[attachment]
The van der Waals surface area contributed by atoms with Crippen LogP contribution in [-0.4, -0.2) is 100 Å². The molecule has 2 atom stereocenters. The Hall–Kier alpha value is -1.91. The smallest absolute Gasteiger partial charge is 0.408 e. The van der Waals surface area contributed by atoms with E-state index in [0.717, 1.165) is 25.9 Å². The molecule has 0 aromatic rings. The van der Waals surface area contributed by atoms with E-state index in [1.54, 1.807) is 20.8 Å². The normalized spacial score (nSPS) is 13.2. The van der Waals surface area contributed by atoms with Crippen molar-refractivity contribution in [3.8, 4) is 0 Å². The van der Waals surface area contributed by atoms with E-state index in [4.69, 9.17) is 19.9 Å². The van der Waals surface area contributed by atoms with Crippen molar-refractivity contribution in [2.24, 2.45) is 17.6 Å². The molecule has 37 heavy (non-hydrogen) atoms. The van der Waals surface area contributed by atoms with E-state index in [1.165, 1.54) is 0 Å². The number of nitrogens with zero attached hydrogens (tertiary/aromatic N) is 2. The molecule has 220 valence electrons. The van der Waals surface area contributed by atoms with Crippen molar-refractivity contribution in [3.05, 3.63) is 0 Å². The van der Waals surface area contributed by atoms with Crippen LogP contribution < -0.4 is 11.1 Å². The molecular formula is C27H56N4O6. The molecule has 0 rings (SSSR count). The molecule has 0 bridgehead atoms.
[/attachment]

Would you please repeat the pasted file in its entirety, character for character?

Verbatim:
The van der Waals surface area contributed by atoms with Crippen LogP contribution in [-0.4, -0.2) is 100 Å². The molecule has 2 atom stereocenters. The Hall–Kier alpha value is -1.91. The smallest absolute Gasteiger partial charge is 0.408 e. The van der Waals surface area contributed by atoms with E-state index in [0.717, 1.165) is 25.9 Å². The molecule has 0 aromatic rings. The van der Waals surface area contributed by atoms with E-state index in [1.54, 1.807) is 20.8 Å². The normalized spacial score (nSPS) is 13.2. The van der Waals surface area contributed by atoms with Crippen molar-refractivity contribution in [3.8, 4) is 0 Å². The van der Waals surface area contributed by atoms with E-state index in [4.69, 9.17) is 19.9 Å². The van der Waals surface area contributed by atoms with Crippen molar-refractivity contribution in [2.24, 2.45) is 17.6 Å². The molecule has 37 heavy (non-hydrogen) atoms. The van der Waals surface area contributed by atoms with E-state index in [1.165, 1.54) is 0 Å². The number of nitrogens with zero attached hydrogens (tertiary/aromatic N) is 2. The molecule has 220 valence electrons. The van der Waals surface area contributed by atoms with Crippen molar-refractivity contribution in [3.05, 3.63) is 0 Å². The van der Waals surface area contributed by atoms with Crippen LogP contribution < -0.4 is 11.1 Å². The molecular formula is C27H56N4O6. The molecule has 0 rings (SSSR count). The molecule has 0 bridgehead atoms.